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December 1, 2022

Gloucester calls for protectors as AGL prepares for final frack

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The photos show not only the expansive nature of the fracking sites but also proximity to the Avon river (running top left to bottom right) and the Waukivory Creek that runs left to right.
The photos show not only the expansive nature of the fracking sites but also proximity to the Avon river (running top left to bottom right) and the Waukivory Creek that runs left to right. Photo Peter Triglone/X4media

Gasfield Free Northern Rivers has put out a call for people to attend the Gloucester protectors’ camp this coming weekend as AGL prepares to frack its final test well in the region.

The call follows dramatic photographs released by Gloucester Groundswell showing the impact that the CSG industry is already having on the once-green Gloucester region and the Manning Valley.

The photos show not only the expansive nature of the fracking sites but also proximity to the Avon river (running top left to bottom right) and the Waukivory Creek that runs left to right.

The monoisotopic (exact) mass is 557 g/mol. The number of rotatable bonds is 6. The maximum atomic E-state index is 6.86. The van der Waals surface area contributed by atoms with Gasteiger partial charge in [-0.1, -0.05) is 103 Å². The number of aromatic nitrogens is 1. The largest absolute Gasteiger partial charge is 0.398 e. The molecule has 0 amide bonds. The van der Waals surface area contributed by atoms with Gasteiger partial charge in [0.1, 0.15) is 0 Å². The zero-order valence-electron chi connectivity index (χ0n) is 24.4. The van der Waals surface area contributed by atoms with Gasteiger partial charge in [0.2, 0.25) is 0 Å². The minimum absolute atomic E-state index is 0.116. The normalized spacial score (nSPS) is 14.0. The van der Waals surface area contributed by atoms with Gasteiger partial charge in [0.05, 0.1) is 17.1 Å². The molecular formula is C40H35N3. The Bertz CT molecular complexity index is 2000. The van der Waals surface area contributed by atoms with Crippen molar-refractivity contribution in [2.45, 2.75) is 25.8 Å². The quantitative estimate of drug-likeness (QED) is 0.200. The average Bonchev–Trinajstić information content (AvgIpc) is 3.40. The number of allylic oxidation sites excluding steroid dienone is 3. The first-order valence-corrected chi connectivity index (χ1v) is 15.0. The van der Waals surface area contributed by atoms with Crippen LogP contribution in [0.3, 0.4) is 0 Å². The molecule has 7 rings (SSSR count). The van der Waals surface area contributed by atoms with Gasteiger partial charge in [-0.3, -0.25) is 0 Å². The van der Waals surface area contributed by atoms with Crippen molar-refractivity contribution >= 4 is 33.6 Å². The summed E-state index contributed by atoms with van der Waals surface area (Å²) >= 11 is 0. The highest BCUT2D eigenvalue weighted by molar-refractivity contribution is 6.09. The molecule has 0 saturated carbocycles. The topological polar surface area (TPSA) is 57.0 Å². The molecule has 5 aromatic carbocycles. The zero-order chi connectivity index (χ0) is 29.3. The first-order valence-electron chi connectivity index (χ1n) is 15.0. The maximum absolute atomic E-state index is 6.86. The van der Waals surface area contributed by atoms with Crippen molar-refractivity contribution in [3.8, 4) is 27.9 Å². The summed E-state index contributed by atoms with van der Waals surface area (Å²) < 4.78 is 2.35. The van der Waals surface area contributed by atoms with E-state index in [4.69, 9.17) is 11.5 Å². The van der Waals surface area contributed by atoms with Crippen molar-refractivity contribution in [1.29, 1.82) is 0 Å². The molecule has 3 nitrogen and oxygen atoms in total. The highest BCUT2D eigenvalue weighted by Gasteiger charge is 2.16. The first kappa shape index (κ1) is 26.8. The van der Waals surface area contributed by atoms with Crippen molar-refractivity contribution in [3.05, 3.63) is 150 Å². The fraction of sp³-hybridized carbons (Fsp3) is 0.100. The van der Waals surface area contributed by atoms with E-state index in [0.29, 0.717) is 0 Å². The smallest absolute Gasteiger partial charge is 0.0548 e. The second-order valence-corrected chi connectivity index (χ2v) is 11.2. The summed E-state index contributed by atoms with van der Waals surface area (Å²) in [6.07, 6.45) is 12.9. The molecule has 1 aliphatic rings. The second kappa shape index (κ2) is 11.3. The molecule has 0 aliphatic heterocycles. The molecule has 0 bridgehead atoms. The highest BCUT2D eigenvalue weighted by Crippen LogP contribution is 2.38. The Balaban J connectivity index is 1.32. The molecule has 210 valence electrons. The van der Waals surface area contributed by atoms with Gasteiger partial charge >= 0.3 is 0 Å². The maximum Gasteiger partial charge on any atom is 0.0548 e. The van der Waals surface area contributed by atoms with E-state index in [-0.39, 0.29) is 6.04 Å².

Two of the wells are less than 100 metres from these bodies of water. AGL is currently fracking the well in the top right of the image.

‘Coal seam gas companies like AGL often say they don’t take up much space, but these new aerial photos of the fracking site here in Gloucester tell another story,’ said local beef farmer Ed Robinson.

‘Right now it’s just four CSG wells but if AGL gets its way it’ll spread to 330 wells right down the valley.

‘Something the gas companies forget to mention is all the other stuff that comes with the wells; there are compressor stations, pipelines, waste facilities, flares, access roads, and even worker camps for out-of-town employees,’ he said.

Earlier this month hundreds of locals marched down the main street of Gloucester and ongoing daily protests continue to disrupt work at AGL’s fracking site on Fairbairns Lane.

‘We are dead against coal seam gas here,’ said Mr Robinson.

AGL has approval for 110 coal seam gas wells at Gloucester and is planning up to 330 wells, plus associated infrastructure. The company is currently fracking four wells as approved by NSW Energy Minister Anthony Roberts in August this year.

On the ground in Gloucester is not the only place AGL is facing difficulties. The company’s share price has slumped in recent months and continues to fall vindicating advice that coal seam gas is a bad investment.

People interested in visiting the Gloucester camp should check out the Protect Gloucester website for directions and details of events planned for the weekend.

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